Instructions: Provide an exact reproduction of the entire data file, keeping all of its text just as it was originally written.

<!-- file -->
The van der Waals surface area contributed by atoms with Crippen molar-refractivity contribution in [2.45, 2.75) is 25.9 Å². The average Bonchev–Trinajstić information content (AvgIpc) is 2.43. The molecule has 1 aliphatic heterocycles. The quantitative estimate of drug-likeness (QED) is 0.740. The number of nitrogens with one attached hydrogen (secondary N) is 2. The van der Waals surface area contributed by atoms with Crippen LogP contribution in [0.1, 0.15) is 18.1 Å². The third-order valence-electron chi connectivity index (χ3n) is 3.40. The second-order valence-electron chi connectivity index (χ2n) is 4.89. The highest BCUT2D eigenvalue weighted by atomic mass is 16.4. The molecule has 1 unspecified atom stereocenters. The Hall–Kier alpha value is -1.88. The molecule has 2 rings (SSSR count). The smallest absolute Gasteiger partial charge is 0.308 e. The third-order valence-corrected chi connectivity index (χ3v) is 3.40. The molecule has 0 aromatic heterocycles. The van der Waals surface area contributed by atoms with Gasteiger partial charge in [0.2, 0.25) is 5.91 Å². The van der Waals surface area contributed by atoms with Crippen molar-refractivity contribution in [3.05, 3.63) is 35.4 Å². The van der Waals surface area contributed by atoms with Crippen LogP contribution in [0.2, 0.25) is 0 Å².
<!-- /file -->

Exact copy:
The van der Waals surface area contributed by atoms with Crippen molar-refractivity contribution in [2.45, 2.75) is 25.9 Å². The average Bonchev–Trinajstić information content (AvgIpc) is 2.43. The molecule has 1 aliphatic heterocycles. The quantitative estimate of drug-likeness (QED) is 0.740. The number of nitrogens with one attached hydrogen (secondary N) is 2. The van der Waals surface area contributed by atoms with Crippen LogP contribution in [0.1, 0.15) is 18.1 Å². The third-order valence-electron chi connectivity index (χ3n) is 3.40. The second-order valence-electron chi connectivity index (χ2n) is 4.89. The highest BCUT2D eigenvalue weighted by atomic mass is 16.4. The molecule has 1 unspecified atom stereocenters. The Hall–Kier alpha value is -1.88. The molecule has 2 rings (SSSR count). The smallest absolute Gasteiger partial charge is 0.308 e. The third-order valence-corrected chi connectivity index (χ3v) is 3.40. The molecule has 0 aromatic heterocycles. The van der Waals surface area contributed by atoms with Gasteiger partial charge in [0.2, 0.25) is 5.91 Å². The van der Waals surface area contributed by atoms with Crippen molar-refractivity contribution in [3.05, 3.63) is 35.4 Å². The van der Waals surface area contributed by atoms with Crippen LogP contribution in [0.2, 0.25) is 0 Å².